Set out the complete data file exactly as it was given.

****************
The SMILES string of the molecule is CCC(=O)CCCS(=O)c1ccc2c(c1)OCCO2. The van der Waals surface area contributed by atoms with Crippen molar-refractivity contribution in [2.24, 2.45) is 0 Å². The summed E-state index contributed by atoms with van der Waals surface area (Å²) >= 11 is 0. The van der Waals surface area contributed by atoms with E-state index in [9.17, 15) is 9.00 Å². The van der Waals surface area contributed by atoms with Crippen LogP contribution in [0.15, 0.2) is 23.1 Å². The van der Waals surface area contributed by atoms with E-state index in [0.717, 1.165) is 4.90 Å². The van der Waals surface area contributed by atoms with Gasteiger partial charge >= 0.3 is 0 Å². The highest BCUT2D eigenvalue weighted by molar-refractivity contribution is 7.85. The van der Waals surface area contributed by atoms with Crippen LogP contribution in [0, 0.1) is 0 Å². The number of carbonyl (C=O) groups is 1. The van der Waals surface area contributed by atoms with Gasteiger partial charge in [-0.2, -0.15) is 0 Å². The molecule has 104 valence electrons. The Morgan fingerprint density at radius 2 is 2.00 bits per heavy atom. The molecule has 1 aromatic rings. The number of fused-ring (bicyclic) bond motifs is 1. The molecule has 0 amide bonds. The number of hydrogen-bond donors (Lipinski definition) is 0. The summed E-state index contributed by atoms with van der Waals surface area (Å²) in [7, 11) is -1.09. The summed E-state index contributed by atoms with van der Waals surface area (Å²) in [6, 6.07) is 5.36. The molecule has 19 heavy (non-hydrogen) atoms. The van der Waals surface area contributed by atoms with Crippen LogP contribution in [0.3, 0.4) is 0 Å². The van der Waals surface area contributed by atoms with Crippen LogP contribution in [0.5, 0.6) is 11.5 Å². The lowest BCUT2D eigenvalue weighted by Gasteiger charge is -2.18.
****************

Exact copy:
The SMILES string of the molecule is CCC(=O)CCCS(=O)c1ccc2c(c1)OCCO2. The van der Waals surface area contributed by atoms with Crippen molar-refractivity contribution in [2.24, 2.45) is 0 Å². The summed E-state index contributed by atoms with van der Waals surface area (Å²) >= 11 is 0. The van der Waals surface area contributed by atoms with E-state index in [9.17, 15) is 9.00 Å². The van der Waals surface area contributed by atoms with Crippen LogP contribution in [0.15, 0.2) is 23.1 Å². The van der Waals surface area contributed by atoms with E-state index in [0.717, 1.165) is 4.90 Å². The van der Waals surface area contributed by atoms with Gasteiger partial charge >= 0.3 is 0 Å². The highest BCUT2D eigenvalue weighted by molar-refractivity contribution is 7.85. The van der Waals surface area contributed by atoms with Crippen LogP contribution in [0, 0.1) is 0 Å². The number of carbonyl (C=O) groups is 1. The van der Waals surface area contributed by atoms with Gasteiger partial charge in [-0.2, -0.15) is 0 Å². The molecule has 104 valence electrons. The Morgan fingerprint density at radius 2 is 2.00 bits per heavy atom. The molecule has 1 aromatic rings. The number of fused-ring (bicyclic) bond motifs is 1. The molecule has 0 amide bonds. The number of hydrogen-bond donors (Lipinski definition) is 0. The summed E-state index contributed by atoms with van der Waals surface area (Å²) in [7, 11) is -1.09. The summed E-state index contributed by atoms with van der Waals surface area (Å²) in [6, 6.07) is 5.36. The molecule has 19 heavy (non-hydrogen) atoms. The van der Waals surface area contributed by atoms with Crippen LogP contribution in [0.3, 0.4) is 0 Å². The van der Waals surface area contributed by atoms with Crippen LogP contribution in [0.5, 0.6) is 11.5 Å². The lowest BCUT2D eigenvalue weighted by Gasteiger charge is -2.18.